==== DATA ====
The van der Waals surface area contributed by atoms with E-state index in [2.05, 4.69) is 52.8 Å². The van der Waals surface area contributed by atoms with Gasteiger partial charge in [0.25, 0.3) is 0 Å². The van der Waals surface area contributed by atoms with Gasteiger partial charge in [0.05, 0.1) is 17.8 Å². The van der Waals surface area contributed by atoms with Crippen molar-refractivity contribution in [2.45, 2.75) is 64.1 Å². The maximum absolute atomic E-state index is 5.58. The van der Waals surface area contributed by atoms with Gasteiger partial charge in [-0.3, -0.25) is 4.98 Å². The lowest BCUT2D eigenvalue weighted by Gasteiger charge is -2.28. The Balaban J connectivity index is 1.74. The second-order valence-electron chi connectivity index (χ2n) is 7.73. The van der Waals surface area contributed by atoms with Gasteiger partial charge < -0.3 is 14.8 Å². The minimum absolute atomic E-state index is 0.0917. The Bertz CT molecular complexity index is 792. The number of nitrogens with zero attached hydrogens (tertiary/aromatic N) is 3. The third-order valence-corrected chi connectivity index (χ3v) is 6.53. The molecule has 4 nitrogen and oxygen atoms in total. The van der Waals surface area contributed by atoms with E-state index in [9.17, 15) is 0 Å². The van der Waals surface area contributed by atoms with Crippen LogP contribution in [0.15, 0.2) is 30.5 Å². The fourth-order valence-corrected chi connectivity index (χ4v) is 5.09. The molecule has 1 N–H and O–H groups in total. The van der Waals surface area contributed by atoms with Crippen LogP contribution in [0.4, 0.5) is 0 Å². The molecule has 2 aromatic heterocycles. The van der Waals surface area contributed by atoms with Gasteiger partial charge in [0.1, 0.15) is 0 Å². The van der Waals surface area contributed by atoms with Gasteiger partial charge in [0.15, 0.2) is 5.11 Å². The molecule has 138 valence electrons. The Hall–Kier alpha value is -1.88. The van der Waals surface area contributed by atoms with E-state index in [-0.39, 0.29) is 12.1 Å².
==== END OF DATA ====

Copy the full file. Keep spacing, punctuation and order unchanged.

The van der Waals surface area contributed by atoms with E-state index in [2.05, 4.69) is 52.8 Å². The van der Waals surface area contributed by atoms with Gasteiger partial charge in [0.25, 0.3) is 0 Å². The van der Waals surface area contributed by atoms with Gasteiger partial charge in [0.05, 0.1) is 17.8 Å². The van der Waals surface area contributed by atoms with Crippen molar-refractivity contribution in [2.45, 2.75) is 64.1 Å². The maximum absolute atomic E-state index is 5.58. The van der Waals surface area contributed by atoms with Gasteiger partial charge in [-0.3, -0.25) is 4.98 Å². The lowest BCUT2D eigenvalue weighted by Gasteiger charge is -2.28. The Balaban J connectivity index is 1.74. The second-order valence-electron chi connectivity index (χ2n) is 7.73. The van der Waals surface area contributed by atoms with Gasteiger partial charge < -0.3 is 14.8 Å². The minimum absolute atomic E-state index is 0.0917. The Bertz CT molecular complexity index is 792. The number of nitrogens with zero attached hydrogens (tertiary/aromatic N) is 3. The third-order valence-corrected chi connectivity index (χ3v) is 6.53. The molecule has 4 nitrogen and oxygen atoms in total. The van der Waals surface area contributed by atoms with E-state index in [9.17, 15) is 0 Å². The van der Waals surface area contributed by atoms with Crippen LogP contribution in [0.15, 0.2) is 30.5 Å². The fourth-order valence-corrected chi connectivity index (χ4v) is 5.09. The molecule has 1 N–H and O–H groups in total. The van der Waals surface area contributed by atoms with Crippen LogP contribution in [0.4, 0.5) is 0 Å². The molecule has 2 aromatic heterocycles. The van der Waals surface area contributed by atoms with Gasteiger partial charge in [0.1, 0.15) is 0 Å². The van der Waals surface area contributed by atoms with Gasteiger partial charge in [0.15, 0.2) is 5.11 Å². The molecule has 138 valence electrons. The Hall–Kier alpha value is -1.88. The van der Waals surface area contributed by atoms with E-state index in [-0.39, 0.29) is 12.1 Å².